The USS Kidd (DD-661) is a notable example of the U.S. Navy's Fletcher-class destroyers, which formed the backbone of the U.S. destroyer force during World War II. Fletcher-class vessels were known for their versatility and balance between weaponry, speed, and armor. The USS Kidd in particular gained recognition for its enhanced anti-aircraft (AA) capabilities and swift maneuverability, having received significant upgrades throughout its service.
In the early 1940s, the U.S. Navy introduced the Fletcher-class destroyers, with the aim of creating a well-rounded ship capable of undertaking a variety of tasks. These destroyers were equipped with five 5-inch guns, numerous anti-aircraft guns, torpedoes, depth charges, and mines, making them a formidable presence in any naval theatre.
USS Kidd's Notable Service
Authorized in 1941 and commissioned in 1943, the USS Kidd quickly distinguished itself as a rugged and dependable vessel. Named after Rear Admiral Isaac C. Kidd, who was killed during the attack on Pearl Harbor, the ship carries a distinguished lineage.
Throughout her service, the USS Kidd was involved in several key operations in both the Pacific and Atlantic theatres. She provided artillery support, screened aircraft carriers, performed anti-submarine duties, and escorted convoys. It was during this period that the threat of aerial attacks became increasingly prevalent, prompting a shift in focus towards bolstering AA defenses on American destroyers.
Modernization and AA Enhancements
AA Armament Overhaul in 1944-1945
In late 1944 and into 1945, the USS Kidd underwent significant modernizations. Notably, the vessel saw an increase in AA armaments. This involved the removal of one set of torpedo tubes in favor of additional 40mm Bofors and 20mm Oerlikon AA guns. Such upgrades were in direct response to the heightened threat from Japanese kamikaze attacks as American forces advanced closer to Japan's home islands.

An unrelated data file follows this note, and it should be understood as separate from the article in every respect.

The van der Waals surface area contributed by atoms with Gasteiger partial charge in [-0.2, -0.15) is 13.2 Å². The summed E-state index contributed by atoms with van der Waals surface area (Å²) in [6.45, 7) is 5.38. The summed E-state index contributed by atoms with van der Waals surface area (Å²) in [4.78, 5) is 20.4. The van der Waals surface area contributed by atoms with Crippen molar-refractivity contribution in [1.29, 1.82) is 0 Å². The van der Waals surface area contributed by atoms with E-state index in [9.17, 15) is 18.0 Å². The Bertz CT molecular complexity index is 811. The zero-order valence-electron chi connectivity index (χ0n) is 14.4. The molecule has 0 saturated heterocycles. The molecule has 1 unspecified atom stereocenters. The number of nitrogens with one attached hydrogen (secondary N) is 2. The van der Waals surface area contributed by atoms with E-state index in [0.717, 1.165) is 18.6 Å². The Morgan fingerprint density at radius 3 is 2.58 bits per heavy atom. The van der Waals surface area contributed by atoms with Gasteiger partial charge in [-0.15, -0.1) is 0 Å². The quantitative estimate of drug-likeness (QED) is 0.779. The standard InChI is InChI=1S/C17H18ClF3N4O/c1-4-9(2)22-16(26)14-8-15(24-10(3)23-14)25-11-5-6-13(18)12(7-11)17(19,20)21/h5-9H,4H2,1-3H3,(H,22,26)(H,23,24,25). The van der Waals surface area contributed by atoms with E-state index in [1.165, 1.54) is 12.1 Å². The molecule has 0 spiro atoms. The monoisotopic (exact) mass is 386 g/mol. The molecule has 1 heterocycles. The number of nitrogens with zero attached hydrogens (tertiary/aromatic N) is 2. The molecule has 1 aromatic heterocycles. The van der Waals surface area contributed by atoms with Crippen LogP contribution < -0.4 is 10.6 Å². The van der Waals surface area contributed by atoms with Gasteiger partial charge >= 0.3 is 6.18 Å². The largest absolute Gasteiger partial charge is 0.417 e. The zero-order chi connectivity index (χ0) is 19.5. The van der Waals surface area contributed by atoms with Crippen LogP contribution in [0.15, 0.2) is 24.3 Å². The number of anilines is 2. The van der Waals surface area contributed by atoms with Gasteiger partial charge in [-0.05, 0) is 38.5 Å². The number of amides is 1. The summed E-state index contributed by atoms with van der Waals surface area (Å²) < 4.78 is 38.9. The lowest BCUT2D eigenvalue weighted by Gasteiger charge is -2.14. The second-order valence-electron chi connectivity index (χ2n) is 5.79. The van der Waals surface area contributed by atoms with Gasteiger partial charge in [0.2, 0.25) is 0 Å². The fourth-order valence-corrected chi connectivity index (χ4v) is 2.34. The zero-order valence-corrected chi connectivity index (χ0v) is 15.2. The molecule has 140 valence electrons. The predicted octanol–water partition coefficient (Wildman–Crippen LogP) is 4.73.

Tactical Implications of AA Refitting
As a result of these modifications, the USS Kidd became even more adept at defending its task force from enemy aircraft. With the enhanced AA weapons, the ship could provide a more comprehensive protective umbrella for accompanying vessels, particularly aircraft carriers that were often key targets for enemy planes.
Design and Specifications
Balance of Speed and Armament
Despite the increased weight from the augmented AA armament, the USS Kidd maintained a high speed, which Fletcher-class destroyers were acclaimed for, clocking in at a maximum of over 35 knots. This combination of speed and potent weaponry allowed the USS Kidd to react quickly to threats and provide robust support across various combat scenarios.
Survivability and Legacy
Robust construction and advanced damage control systems ensured that Fletcher-class destroyers like the Kidd had enhanced survivability compared to earlier classes. As such, the USS Kidd and her sisters served with distinction throughout their service lives, setting a standard for future destroyer designs.
The USS Kidd symbolizes the adaptability and fighting spirit of the Fletcher-class fleet that played a crucial role during World War II. With its impressive array of AA armament and continued high-speed performance even after modernization, the USS Kidd emerged as a stalwart protector of American and Allied naval forces against the airborne threats of the time. Today, the USS Kidd is preserved as a museum ship, serving as a tangible link to the naval heritage and sacrifices of the Greatest Generation.